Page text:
General Debate - Economy and trade
STUART SMITH: I think we just witnessed a late run for deputy leader of the Labour Party. I am very privileged to be one of the 14 new entrants in the class of 2014 for the National Party. This 51st Parliament is building on 6 years of fantastic work by the National Government under John Key. To be one of the new entrants into this parliament—it is a great privilege to be here and build on that work.
It is all about a sustainable plan that is working. We have had average weekly wages go up by 15.8 percent in the last 5 years, and 3.2 percent in the last year, when inflation has just been a miserly 0.3 percent. That is a fantastic amount of money in the pockets of average New Zealanders—far more than inflation. Their dollar goes a lot further.
Job growth, as we have heard, there has been 200,000 jobs created since 2011. That is on the back and in spite of record numbers of migrants coming into New Zealand. We saw in 2011 the Prime Minister standing in the middle of Westpac Stadium saying that we were losing a stadium full of people a year to Australia; they are now coming here. New Zealanders are voting with their feet, and that is a vote of confidence in the National Government.
We have record labour market participation: 69.3 percent—the third highest in the OECD. We have an outward-looking economy. It is all about trade.
Our opponents say that it is all about dairy. Well, really, let us look at some facts. We have had 18 quarters straight of economic growth, as we have heard, despite low dairy prices. Dairy prices, fortunately, are starting to rise again, so things are on the way up. The medium to long term outlook for our primary sectors is fantastic. It looks like we will grow by 17 percent, reaching $41 billion over the next 4 years.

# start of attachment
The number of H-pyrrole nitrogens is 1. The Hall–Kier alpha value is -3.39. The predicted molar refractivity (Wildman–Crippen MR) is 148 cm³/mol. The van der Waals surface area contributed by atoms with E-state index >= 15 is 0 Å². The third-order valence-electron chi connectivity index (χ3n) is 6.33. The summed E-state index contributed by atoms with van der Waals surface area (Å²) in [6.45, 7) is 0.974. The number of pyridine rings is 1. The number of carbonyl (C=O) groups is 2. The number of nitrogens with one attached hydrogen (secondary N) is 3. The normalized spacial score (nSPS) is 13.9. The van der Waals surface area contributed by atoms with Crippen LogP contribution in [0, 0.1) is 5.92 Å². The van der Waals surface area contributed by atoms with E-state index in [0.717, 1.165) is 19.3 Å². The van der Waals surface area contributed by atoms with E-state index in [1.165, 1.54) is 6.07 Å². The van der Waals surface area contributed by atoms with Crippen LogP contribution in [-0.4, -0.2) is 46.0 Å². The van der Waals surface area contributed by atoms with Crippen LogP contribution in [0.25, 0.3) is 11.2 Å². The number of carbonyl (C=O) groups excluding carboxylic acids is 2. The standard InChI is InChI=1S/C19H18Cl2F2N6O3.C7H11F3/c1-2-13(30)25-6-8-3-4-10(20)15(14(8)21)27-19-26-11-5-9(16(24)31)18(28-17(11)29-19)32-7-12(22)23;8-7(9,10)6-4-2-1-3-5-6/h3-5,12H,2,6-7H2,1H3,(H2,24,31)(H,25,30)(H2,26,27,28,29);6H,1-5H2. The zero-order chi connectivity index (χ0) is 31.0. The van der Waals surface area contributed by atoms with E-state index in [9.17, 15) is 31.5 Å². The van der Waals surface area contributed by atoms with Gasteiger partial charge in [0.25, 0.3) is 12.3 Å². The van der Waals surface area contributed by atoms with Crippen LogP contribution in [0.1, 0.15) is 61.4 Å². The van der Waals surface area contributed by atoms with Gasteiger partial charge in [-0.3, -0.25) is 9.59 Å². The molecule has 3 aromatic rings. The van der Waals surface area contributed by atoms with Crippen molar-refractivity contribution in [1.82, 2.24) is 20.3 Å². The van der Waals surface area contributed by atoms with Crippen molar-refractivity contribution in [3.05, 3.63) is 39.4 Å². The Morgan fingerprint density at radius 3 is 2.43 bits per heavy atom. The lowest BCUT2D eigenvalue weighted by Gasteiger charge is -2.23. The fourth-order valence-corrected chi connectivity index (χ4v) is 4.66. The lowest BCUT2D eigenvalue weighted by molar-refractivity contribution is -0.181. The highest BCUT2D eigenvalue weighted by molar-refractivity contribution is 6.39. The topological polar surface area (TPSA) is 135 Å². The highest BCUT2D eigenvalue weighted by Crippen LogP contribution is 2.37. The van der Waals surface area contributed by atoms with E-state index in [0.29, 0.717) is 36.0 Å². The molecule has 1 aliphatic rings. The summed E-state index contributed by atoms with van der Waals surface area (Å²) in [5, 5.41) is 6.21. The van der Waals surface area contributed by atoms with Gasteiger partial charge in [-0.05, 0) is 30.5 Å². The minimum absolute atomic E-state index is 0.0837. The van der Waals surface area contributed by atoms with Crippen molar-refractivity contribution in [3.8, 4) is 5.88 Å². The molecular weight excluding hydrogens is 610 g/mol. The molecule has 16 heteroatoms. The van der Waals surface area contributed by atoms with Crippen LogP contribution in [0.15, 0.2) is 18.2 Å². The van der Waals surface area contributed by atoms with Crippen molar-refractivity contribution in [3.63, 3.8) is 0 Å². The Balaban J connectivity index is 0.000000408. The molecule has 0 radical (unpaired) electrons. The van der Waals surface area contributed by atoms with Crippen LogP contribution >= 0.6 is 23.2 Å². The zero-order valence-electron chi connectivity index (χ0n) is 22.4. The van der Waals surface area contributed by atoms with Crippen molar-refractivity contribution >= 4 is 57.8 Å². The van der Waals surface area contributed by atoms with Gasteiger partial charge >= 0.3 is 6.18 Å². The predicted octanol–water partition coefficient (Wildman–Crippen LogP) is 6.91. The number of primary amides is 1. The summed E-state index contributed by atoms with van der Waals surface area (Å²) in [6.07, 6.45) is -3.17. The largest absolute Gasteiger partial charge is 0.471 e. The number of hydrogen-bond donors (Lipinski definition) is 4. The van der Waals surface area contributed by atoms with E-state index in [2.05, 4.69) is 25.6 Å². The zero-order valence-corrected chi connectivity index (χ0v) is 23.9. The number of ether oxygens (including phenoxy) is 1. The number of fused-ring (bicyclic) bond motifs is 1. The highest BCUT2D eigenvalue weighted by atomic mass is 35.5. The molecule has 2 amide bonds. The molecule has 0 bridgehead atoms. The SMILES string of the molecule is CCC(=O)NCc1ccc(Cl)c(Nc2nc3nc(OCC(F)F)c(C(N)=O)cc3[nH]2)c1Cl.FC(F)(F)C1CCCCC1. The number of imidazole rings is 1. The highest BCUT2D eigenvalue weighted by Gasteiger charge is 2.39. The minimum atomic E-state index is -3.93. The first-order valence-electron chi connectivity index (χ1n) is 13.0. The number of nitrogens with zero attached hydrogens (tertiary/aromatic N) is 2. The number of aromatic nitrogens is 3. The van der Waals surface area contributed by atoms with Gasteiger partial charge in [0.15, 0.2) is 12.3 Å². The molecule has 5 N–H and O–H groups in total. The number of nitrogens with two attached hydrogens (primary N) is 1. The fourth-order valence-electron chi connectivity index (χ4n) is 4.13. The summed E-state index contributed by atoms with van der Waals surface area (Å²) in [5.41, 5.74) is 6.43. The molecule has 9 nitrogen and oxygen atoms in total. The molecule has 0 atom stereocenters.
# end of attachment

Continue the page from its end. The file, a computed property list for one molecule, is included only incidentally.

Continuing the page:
So it is all about trade, and the Trans-Pacific Partnership is what I want to speak about this afternoon. It was started by Labour—let us give credit where credit is due. It is fantastic, but at the moment Labour is sitting on the fence. I am going to challenge it to get off the fence and make a decision. Twelve Asia-Pacific countries—Australia, Japan—[Interruption]
Mr SPEAKER: Order! The level of interjection, particularly from one member—I do not mind interjection in a general debate, but when it gets to that level it creates complete disorder. That is the last warning I am giving to three particular members of Labour during this general debate.
STUART SMITH: Thank you—it is great I could draw a bit of life out of that side. Twelve countries in the Asia-Pacific region, including Australia, Japan, the US, Canada, and New Zealand, with a combined GDP of NZ$40 trillion and 800 million people—it is about trade. It is about having a larger market.
That is through increased specialisation and greater competition. Old views of trade where countries produce goods and sell them to other countries have changed. They are no longer valid. Instead, goods and services are made in the world. Final products are assembled using intermediaries from different countries around the world. That is the way of the world.
If we do not get involved in trade in larger markets, we will have a very poor outlook. That is demonstrated by exports to countries that we do not have free-trade agreements with. Our exports have declined by 2.6 percent. In contrast, with countries that we have free-trade agreements with, our trade has increased by 10 percent.
Diversification is what is, indeed, happening in our economy. Our Government is all about providing a framework, and I really challenge people to say why they would oppose a trade deal that is so good for New Zealand. The New Zealand Institute of Economic Research report on Investor-State Dispute Settlement said that those risks are overstated, categorically.
It is about political expediency, I suspect. It is certainly not about the good of New Zealand. So get off the fence and get in behind the Trans-Pacific Partnership agreement and let us make New Zealand a better place. Thank you.